A longitudinal study in New Zealand also found that self-control between the ages of 3 and 11 predicted wealth, health and rates of criminal convictions 30 years later (Moffitt et al., 2011).

Wider and richer data on children’s executive functions may therefore offer valuable insight to help identify early gaps and improve learners’ literacy, numeracy and longer-term life outcomes.

A widening field

Recent years have seen exciting progress in this area, with a growing body of research on children’s executive functions in low-income contexts.  Psychological studies have gathered data and produced literature on learners in settings as diverse as Pakistan, Argentina, Ghana and Tanzania, although they tend to use relatively small sample sizes.

By contrast, the Measuring Early Learning Quality and Outcomes (MELQO) initiative led by UNESCO, the World Bank, the Brookings Institution and UNICEF has developed adaptable tools that can be used to assess young children’s executive functions and school readiness on a larger scale.  Established in 2014, MELQO recognizes the need to understand early competencies to achieve SDG 4.2 on quality pre-primary care and education, and had been field-tested in ten countries as at the end of 2016.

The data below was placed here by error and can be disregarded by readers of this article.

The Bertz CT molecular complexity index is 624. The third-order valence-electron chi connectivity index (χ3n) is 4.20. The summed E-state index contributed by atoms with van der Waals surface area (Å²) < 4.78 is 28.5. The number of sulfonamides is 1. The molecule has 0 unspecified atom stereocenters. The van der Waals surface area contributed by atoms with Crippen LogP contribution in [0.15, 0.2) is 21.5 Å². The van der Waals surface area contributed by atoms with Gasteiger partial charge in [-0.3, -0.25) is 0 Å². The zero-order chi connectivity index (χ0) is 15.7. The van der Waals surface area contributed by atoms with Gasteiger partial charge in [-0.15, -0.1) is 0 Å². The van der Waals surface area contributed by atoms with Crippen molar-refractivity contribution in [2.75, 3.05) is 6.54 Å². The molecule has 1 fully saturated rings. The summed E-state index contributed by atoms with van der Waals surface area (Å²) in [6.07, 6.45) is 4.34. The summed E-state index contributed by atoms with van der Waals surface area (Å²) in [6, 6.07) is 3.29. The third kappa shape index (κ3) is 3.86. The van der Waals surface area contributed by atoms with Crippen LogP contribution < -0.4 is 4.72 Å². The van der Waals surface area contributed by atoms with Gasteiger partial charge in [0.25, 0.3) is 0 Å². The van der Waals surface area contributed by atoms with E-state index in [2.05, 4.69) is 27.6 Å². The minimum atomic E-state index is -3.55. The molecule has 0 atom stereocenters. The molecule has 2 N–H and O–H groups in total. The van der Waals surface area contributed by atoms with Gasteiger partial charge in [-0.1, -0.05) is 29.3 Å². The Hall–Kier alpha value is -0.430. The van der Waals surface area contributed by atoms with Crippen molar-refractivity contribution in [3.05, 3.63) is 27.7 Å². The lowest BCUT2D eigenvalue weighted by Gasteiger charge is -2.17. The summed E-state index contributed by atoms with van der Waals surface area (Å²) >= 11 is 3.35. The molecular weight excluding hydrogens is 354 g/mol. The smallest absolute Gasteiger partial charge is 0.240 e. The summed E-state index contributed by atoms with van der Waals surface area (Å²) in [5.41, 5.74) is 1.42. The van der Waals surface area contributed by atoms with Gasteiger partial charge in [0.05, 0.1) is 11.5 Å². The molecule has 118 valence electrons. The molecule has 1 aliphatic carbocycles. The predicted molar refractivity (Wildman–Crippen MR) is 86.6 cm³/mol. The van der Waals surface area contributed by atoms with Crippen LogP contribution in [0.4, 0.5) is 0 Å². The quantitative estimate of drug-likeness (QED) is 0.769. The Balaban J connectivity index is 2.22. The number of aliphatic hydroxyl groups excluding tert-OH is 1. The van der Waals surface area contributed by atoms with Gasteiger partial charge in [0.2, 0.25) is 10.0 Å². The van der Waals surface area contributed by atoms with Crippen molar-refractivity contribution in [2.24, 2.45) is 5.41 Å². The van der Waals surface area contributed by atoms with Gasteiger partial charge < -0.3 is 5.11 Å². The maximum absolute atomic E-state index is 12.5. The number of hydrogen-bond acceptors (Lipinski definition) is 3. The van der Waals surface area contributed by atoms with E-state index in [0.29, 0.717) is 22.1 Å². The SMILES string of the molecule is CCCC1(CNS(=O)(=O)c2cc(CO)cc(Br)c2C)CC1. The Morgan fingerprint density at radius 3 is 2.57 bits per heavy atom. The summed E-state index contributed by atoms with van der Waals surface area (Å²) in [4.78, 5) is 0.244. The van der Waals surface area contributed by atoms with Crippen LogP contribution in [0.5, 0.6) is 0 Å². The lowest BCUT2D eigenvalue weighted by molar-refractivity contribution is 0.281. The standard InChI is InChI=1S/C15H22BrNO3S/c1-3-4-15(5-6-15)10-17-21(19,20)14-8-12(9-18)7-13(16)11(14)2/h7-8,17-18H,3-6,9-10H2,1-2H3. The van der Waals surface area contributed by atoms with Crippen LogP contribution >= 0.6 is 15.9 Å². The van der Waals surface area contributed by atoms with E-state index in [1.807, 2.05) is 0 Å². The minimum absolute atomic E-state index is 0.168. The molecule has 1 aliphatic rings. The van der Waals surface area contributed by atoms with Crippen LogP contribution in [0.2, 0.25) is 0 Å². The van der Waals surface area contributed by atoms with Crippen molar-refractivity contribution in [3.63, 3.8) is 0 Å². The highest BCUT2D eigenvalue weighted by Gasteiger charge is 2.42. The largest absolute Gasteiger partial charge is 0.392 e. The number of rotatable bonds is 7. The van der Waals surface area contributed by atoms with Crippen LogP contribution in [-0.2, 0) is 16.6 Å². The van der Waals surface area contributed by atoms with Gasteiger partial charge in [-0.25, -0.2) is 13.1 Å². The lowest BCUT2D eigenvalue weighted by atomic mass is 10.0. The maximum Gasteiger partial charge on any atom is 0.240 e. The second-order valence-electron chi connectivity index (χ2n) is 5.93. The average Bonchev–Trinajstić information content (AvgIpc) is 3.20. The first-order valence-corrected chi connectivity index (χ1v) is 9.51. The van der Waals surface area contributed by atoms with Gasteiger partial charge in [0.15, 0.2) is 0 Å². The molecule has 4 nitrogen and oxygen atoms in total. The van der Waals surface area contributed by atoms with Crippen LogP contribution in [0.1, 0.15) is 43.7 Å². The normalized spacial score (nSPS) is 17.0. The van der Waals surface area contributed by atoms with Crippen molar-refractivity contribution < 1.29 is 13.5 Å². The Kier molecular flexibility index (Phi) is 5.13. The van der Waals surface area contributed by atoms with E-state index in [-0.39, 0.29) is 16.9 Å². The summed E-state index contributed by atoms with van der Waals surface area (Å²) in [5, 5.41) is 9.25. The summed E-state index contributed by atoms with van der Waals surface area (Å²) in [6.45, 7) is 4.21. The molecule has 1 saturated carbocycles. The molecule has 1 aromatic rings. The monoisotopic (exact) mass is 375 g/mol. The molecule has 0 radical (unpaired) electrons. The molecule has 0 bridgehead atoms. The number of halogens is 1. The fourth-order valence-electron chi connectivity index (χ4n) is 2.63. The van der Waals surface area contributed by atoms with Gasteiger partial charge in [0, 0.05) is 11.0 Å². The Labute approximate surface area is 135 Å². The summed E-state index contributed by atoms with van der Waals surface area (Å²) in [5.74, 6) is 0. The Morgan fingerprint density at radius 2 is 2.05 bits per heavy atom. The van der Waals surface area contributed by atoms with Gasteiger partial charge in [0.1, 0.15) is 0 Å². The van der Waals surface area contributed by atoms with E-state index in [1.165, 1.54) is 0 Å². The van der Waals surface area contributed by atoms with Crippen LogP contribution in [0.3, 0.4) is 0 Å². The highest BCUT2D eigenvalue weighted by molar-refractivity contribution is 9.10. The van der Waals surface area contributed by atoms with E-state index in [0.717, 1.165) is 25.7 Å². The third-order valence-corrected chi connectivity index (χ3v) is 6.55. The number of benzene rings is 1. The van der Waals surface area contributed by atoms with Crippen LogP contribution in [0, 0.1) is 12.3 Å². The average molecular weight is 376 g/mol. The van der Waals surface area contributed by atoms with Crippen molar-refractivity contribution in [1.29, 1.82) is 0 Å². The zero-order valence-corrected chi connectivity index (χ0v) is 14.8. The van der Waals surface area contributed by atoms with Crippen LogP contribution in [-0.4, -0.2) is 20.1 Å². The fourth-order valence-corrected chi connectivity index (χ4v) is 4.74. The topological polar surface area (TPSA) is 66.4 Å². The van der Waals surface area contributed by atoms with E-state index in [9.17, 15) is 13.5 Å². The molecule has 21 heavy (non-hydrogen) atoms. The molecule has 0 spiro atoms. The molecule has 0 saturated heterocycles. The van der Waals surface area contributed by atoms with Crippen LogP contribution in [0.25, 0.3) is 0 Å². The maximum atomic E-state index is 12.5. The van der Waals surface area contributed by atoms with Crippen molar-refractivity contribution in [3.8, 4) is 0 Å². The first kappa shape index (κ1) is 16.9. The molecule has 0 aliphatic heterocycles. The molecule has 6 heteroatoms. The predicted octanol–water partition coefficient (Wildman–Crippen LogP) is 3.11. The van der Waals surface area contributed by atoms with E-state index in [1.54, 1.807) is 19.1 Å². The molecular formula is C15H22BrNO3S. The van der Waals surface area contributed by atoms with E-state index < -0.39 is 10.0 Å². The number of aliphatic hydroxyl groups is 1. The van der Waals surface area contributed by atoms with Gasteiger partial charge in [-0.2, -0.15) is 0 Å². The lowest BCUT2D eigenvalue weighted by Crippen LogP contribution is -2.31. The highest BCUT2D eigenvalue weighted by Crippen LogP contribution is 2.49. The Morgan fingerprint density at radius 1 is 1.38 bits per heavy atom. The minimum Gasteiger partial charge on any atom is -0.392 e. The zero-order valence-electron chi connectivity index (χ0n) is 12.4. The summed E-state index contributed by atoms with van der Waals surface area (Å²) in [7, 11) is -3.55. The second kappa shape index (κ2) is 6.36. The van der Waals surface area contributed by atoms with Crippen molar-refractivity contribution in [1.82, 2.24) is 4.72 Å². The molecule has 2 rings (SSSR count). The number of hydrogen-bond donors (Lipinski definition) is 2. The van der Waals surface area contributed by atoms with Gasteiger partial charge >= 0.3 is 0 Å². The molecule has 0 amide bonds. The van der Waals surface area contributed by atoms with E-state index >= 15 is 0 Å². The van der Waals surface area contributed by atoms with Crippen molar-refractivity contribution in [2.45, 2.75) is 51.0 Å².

However, because MELQO assessments are typically conducted in schools, its uptake depends heavily on government interest, systems and resources to capture such data.  School-based sampling also leaves out children that are absent or not enrolled. For these reasons, citizen-led, household-based approaches to child assessment, such as those used in the PAL Network, could offer a solution for collecting more data on young learners’ executive functions.

A PAL model for early functions?

Measuring children’s early cognitive development in this way could involve one of two possible models. In each case, the data collection would draw on trained local volunteers, a key component of the PAL Network approach. In the first model, existing PAL members would use the MELQO instruments or similar open-source tools to expand the competencies measured through their current household-based assessments.  In the second, the PAL approach would be recreated by new bodies drawing on the experiences and learning of PAL members in conducting citizen-led assessments. 

Looking ahead, interest in data on children’s early cognitive development seems to be growing, not least given the SDG 4.2 indicators and their potential relevance for other goals. Whether and how such data are captured going forward will ultimately depend on feasibility, both in terms of securing funding and the practical logistics of carrying out such work. 

These would hinge on donor priorities, government appetite and grassroots commitment, but the MELQO activities to date show that people can and already are being trained to conduct executive function research in diverse low-income settings.  Between the MELQO tools and the PAL model, this endeavor would therefore not be starting from scratch. 

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there is a site which is still developed to help students in Kenya to learn. This site is called

In reply to by Abdillah

Many thanks Abdillah - I'll check it out!